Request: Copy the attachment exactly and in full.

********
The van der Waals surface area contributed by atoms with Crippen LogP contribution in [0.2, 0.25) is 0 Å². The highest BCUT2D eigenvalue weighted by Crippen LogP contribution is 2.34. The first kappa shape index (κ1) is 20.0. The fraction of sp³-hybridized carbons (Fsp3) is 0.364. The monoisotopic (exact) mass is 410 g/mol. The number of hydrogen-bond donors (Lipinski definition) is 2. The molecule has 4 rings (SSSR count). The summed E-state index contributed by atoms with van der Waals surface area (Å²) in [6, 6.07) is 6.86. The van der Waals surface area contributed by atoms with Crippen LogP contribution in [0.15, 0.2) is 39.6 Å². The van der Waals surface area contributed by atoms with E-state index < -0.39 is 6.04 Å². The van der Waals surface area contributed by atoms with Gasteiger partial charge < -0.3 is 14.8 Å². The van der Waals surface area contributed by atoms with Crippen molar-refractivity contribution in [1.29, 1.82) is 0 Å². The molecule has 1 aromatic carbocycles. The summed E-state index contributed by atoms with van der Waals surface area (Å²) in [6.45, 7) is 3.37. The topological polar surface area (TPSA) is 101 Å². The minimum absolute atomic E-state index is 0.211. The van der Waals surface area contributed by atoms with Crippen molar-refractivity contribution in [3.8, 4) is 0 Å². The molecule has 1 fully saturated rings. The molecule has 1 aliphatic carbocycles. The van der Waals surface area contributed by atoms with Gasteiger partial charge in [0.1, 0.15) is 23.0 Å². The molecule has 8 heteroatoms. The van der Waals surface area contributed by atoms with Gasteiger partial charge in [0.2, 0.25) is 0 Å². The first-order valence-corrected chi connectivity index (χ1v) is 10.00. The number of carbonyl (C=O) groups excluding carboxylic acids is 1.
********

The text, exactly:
The van der Waals surface area contributed by atoms with Crippen LogP contribution in [0.2, 0.25) is 0 Å². The highest BCUT2D eigenvalue weighted by Crippen LogP contribution is 2.34. The first kappa shape index (κ1) is 20.0. The fraction of sp³-hybridized carbons (Fsp3) is 0.364. The monoisotopic (exact) mass is 410 g/mol. The number of hydrogen-bond donors (Lipinski definition) is 2. The molecule has 4 rings (SSSR count). The summed E-state index contributed by atoms with van der Waals surface area (Å²) in [6, 6.07) is 6.86. The van der Waals surface area contributed by atoms with Crippen LogP contribution in [0.15, 0.2) is 39.6 Å². The van der Waals surface area contributed by atoms with E-state index < -0.39 is 6.04 Å². The van der Waals surface area contributed by atoms with Gasteiger partial charge < -0.3 is 14.8 Å². The van der Waals surface area contributed by atoms with Crippen molar-refractivity contribution in [1.29, 1.82) is 0 Å². The molecule has 1 aromatic carbocycles. The summed E-state index contributed by atoms with van der Waals surface area (Å²) in [6.45, 7) is 3.37. The topological polar surface area (TPSA) is 101 Å². The minimum absolute atomic E-state index is 0.211. The van der Waals surface area contributed by atoms with Crippen molar-refractivity contribution in [3.8, 4) is 0 Å². The molecule has 1 fully saturated rings. The molecule has 1 aliphatic carbocycles. The van der Waals surface area contributed by atoms with Gasteiger partial charge in [0.1, 0.15) is 23.0 Å². The molecule has 8 heteroatoms. The van der Waals surface area contributed by atoms with Gasteiger partial charge in [0.2, 0.25) is 0 Å². The first-order valence-corrected chi connectivity index (χ1v) is 10.00. The number of carbonyl (C=O) groups excluding carboxylic acids is 1.